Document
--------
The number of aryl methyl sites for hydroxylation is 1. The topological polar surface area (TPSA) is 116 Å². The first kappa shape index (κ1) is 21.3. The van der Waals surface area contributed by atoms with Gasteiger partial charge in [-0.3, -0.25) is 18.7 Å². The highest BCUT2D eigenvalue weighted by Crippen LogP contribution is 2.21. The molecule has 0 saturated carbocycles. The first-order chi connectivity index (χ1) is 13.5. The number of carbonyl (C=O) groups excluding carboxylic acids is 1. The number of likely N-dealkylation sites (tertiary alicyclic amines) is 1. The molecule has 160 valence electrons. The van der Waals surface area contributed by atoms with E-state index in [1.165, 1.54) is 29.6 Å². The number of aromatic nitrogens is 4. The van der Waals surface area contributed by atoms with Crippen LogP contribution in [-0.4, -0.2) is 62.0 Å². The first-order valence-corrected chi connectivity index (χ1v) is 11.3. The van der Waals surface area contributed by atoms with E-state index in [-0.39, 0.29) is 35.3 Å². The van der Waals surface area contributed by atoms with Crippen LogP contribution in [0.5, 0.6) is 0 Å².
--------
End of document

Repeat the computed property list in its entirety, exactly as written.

The number of aryl methyl sites for hydroxylation is 1. The topological polar surface area (TPSA) is 116 Å². The first kappa shape index (κ1) is 21.3. The van der Waals surface area contributed by atoms with Gasteiger partial charge in [-0.3, -0.25) is 18.7 Å². The highest BCUT2D eigenvalue weighted by Crippen LogP contribution is 2.21. The molecule has 0 saturated carbocycles. The first-order chi connectivity index (χ1) is 13.5. The number of carbonyl (C=O) groups excluding carboxylic acids is 1. The number of likely N-dealkylation sites (tertiary alicyclic amines) is 1. The molecule has 160 valence electrons. The van der Waals surface area contributed by atoms with E-state index in [1.165, 1.54) is 29.6 Å². The number of aromatic nitrogens is 4. The van der Waals surface area contributed by atoms with Crippen LogP contribution in [-0.4, -0.2) is 62.0 Å². The first-order valence-corrected chi connectivity index (χ1v) is 11.3. The van der Waals surface area contributed by atoms with E-state index in [-0.39, 0.29) is 35.3 Å². The van der Waals surface area contributed by atoms with Crippen LogP contribution in [0.5, 0.6) is 0 Å².